Buckingham Press, Peterborough, 2010; pbk, 240pp, maps, black-and-white illustrations; ISBN 978-0-9550339-3-3; Subbuteo code M20849 £17.50 I first met John Miles a couple of years ago at Carstramon Wood when he was researching the northern (Scottish) side of the Solway. He was following what appears as the Laurieston/Creetown Drive (route no. 15) on his bike. It is nice to read information that I provided John with regarding the main species using the wood (although to read further in the text that Long-eared Owls Asio otus can be seen in daylight on nearby Cairnsmore of Fleet rather than Short-eared Owls A. flammeus is, I hope, a printing error). As my local knowledge does not extend to all of the Cumbrian sites, it is best for me to comment on one well-known site, Caerlaverock WWT reserve, following the series formula that this book follows. Key points: I like this feature as we all need food, drink and toilets at some point in our day. Target birds: These are listed with a guide to the chances (given in percentages) of connecting with them on any given visit. Throughout the book these seem to me to be ambitious percentages. Of course, birders are eternal optimists but I make visits regularly without achieving the percentages claimed for many species. Other possible bird species: An easy list but well presented. No doubt the recorders of Cumbria and Dumfries & Galloway would have wished the existence of appropriate bird reports to have been stated in the text. Background information and birding tips: For this site and throughout the book these are excellent. To see in print the fact that the view from the top of the Avenue Tower offers great views around the reserve is a nice understatement. The views are of many other sites mentioned on both sides of the Solway. For many sites the text is as up to date as one could wish. For example, the fact that Threave Estate has a viewing platform for Ospreys Pandion haliaetus has only just been learnt by some of the non-birding locals. Two of my grandsons were 'spaced out' last April by the sight of fantastic Ospreys freshly arrived from Africa being put through their aerial paces by resident corvids. If all the sites in Cumbria (24) are as well researched by John as the north Solway sites (33), then I am in for a treat when I do visit them. In Dumfries & Galloway we are well used to navigating either from east to west or from west to east, which rarely results in sites being wrongly named or numbered on maps. Once again, no local proofreading has resulted in Browhouses moving to Brow Well and vice-versa. This would not happen without the formulaic alphabetical system. This is a good guide (John Miles's obvious enthusiasm for the whole Solway area shines through) and I hope that it will encourage many birders who are racing north for White-tailed Eagles Haliaeetus albicilla to turn left at Kendal or Gretna and enjoy Solway birding without all the madding crowds. The percentage chance of eagles is higher than you think. Brian Smith Buy this book from the British Birds bookshop which is run by Subbuteo Natural History Books This means that 5% of all sales generated by British Birds subscribers, whether it is books reviewed in the journal, featured on its book page or listed on the Subbuteo website, will be paid to British Birds - and will directly support the production of the journal. To browse the British Birds bookshop, please click here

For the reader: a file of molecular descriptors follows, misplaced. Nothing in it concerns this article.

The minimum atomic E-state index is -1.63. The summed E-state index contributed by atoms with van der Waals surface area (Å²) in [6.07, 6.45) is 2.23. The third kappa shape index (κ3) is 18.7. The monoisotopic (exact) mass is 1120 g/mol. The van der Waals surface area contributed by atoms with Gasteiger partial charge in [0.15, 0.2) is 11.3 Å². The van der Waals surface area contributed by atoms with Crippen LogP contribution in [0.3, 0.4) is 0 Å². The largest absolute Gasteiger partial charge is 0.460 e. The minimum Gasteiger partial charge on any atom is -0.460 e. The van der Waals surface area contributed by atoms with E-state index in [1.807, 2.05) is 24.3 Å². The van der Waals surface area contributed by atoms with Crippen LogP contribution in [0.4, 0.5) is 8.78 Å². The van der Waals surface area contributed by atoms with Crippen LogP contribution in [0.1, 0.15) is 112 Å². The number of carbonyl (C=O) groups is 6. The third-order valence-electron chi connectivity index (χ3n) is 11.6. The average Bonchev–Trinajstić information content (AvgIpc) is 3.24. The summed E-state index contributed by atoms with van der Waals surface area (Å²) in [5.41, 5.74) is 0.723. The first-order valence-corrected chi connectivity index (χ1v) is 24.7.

Issue 4

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